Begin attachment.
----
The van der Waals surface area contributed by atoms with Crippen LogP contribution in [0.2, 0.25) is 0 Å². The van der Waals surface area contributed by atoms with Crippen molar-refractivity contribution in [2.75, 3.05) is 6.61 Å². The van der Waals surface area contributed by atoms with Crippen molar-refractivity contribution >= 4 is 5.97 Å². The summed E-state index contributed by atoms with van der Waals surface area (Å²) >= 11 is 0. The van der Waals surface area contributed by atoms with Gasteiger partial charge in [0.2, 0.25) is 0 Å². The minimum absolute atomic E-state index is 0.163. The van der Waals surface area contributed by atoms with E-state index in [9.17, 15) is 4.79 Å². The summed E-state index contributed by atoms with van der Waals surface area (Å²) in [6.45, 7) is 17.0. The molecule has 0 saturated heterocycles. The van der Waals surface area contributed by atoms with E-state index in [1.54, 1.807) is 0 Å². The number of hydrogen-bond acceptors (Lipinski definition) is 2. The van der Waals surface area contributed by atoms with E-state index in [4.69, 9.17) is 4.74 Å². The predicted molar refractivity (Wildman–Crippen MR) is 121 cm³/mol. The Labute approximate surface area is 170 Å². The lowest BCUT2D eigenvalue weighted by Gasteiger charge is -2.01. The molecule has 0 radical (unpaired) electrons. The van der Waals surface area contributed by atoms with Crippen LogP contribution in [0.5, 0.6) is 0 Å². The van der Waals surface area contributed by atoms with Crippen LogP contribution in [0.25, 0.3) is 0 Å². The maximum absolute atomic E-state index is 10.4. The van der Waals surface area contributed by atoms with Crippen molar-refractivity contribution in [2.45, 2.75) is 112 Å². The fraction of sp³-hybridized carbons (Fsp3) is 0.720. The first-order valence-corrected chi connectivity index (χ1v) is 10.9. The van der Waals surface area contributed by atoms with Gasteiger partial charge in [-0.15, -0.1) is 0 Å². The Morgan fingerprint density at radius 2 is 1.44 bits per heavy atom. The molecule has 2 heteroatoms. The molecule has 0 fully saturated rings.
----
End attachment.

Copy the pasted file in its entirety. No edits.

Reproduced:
The van der Waals surface area contributed by atoms with Crippen LogP contribution in [0.2, 0.25) is 0 Å². The van der Waals surface area contributed by atoms with Crippen molar-refractivity contribution in [2.75, 3.05) is 6.61 Å². The van der Waals surface area contributed by atoms with Crippen molar-refractivity contribution >= 4 is 5.97 Å². The summed E-state index contributed by atoms with van der Waals surface area (Å²) >= 11 is 0. The van der Waals surface area contributed by atoms with Gasteiger partial charge in [0.2, 0.25) is 0 Å². The minimum absolute atomic E-state index is 0.163. The van der Waals surface area contributed by atoms with E-state index in [9.17, 15) is 4.79 Å². The summed E-state index contributed by atoms with van der Waals surface area (Å²) in [6.45, 7) is 17.0. The molecule has 0 saturated heterocycles. The van der Waals surface area contributed by atoms with E-state index in [1.54, 1.807) is 0 Å². The number of hydrogen-bond acceptors (Lipinski definition) is 2. The van der Waals surface area contributed by atoms with E-state index in [4.69, 9.17) is 4.74 Å². The predicted molar refractivity (Wildman–Crippen MR) is 121 cm³/mol. The Labute approximate surface area is 170 Å². The lowest BCUT2D eigenvalue weighted by Gasteiger charge is -2.01. The molecule has 0 radical (unpaired) electrons. The van der Waals surface area contributed by atoms with Crippen LogP contribution in [0.5, 0.6) is 0 Å². The van der Waals surface area contributed by atoms with Crippen LogP contribution in [0.25, 0.3) is 0 Å². The maximum absolute atomic E-state index is 10.4. The van der Waals surface area contributed by atoms with Crippen molar-refractivity contribution in [2.45, 2.75) is 112 Å². The fraction of sp³-hybridized carbons (Fsp3) is 0.720. The first-order valence-corrected chi connectivity index (χ1v) is 10.9. The van der Waals surface area contributed by atoms with Gasteiger partial charge in [-0.15, -0.1) is 0 Å². The Morgan fingerprint density at radius 2 is 1.44 bits per heavy atom. The molecule has 2 heteroatoms. The molecule has 0 fully saturated rings.